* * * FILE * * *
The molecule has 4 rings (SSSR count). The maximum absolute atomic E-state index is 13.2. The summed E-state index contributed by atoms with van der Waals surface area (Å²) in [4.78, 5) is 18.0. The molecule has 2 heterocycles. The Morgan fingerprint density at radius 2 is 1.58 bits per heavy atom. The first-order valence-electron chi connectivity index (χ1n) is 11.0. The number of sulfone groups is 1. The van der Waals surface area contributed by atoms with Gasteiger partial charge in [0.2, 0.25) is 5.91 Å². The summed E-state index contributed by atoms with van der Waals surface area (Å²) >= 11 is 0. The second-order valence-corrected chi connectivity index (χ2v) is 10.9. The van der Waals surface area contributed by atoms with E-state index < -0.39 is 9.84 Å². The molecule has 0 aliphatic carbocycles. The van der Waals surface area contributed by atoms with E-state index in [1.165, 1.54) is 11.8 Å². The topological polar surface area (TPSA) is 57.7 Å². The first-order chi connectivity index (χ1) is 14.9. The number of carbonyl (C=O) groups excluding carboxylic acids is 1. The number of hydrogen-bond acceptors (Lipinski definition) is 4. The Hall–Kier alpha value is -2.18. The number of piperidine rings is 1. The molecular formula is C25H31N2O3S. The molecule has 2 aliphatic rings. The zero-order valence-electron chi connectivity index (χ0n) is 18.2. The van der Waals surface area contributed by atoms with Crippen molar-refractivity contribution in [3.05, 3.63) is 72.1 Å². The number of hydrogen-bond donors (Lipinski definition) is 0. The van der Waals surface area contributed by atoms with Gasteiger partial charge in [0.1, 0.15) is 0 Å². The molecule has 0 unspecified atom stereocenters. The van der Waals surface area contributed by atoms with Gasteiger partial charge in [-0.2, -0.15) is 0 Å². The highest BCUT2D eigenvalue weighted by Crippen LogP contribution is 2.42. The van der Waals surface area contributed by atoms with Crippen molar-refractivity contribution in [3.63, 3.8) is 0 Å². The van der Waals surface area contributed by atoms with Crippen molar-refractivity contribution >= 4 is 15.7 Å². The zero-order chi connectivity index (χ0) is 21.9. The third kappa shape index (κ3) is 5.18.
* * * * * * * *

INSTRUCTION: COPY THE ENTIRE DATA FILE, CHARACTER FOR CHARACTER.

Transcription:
The molecule has 4 rings (SSSR count). The maximum absolute atomic E-state index is 13.2. The summed E-state index contributed by atoms with van der Waals surface area (Å²) in [4.78, 5) is 18.0. The molecule has 2 heterocycles. The Morgan fingerprint density at radius 2 is 1.58 bits per heavy atom. The first-order valence-electron chi connectivity index (χ1n) is 11.0. The number of sulfone groups is 1. The van der Waals surface area contributed by atoms with Gasteiger partial charge in [0.2, 0.25) is 5.91 Å². The summed E-state index contributed by atoms with van der Waals surface area (Å²) >= 11 is 0. The second-order valence-corrected chi connectivity index (χ2v) is 10.9. The van der Waals surface area contributed by atoms with E-state index < -0.39 is 9.84 Å². The molecule has 0 aliphatic carbocycles. The van der Waals surface area contributed by atoms with E-state index in [1.165, 1.54) is 11.8 Å². The topological polar surface area (TPSA) is 57.7 Å². The first-order chi connectivity index (χ1) is 14.9. The number of carbonyl (C=O) groups excluding carboxylic acids is 1. The number of hydrogen-bond acceptors (Lipinski definition) is 4. The Hall–Kier alpha value is -2.18. The number of piperidine rings is 1. The molecular formula is C25H31N2O3S. The molecule has 2 aliphatic rings. The zero-order valence-electron chi connectivity index (χ0n) is 18.2. The van der Waals surface area contributed by atoms with Crippen molar-refractivity contribution in [3.05, 3.63) is 72.1 Å². The number of hydrogen-bond donors (Lipinski definition) is 0. The van der Waals surface area contributed by atoms with Gasteiger partial charge in [0.1, 0.15) is 0 Å². The molecule has 0 unspecified atom stereocenters. The van der Waals surface area contributed by atoms with Gasteiger partial charge in [-0.2, -0.15) is 0 Å². The highest BCUT2D eigenvalue weighted by Crippen LogP contribution is 2.42. The van der Waals surface area contributed by atoms with Crippen molar-refractivity contribution in [3.63, 3.8) is 0 Å². The van der Waals surface area contributed by atoms with Crippen molar-refractivity contribution >= 4 is 15.7 Å². The zero-order chi connectivity index (χ0) is 21.9. The third kappa shape index (κ3) is 5.18.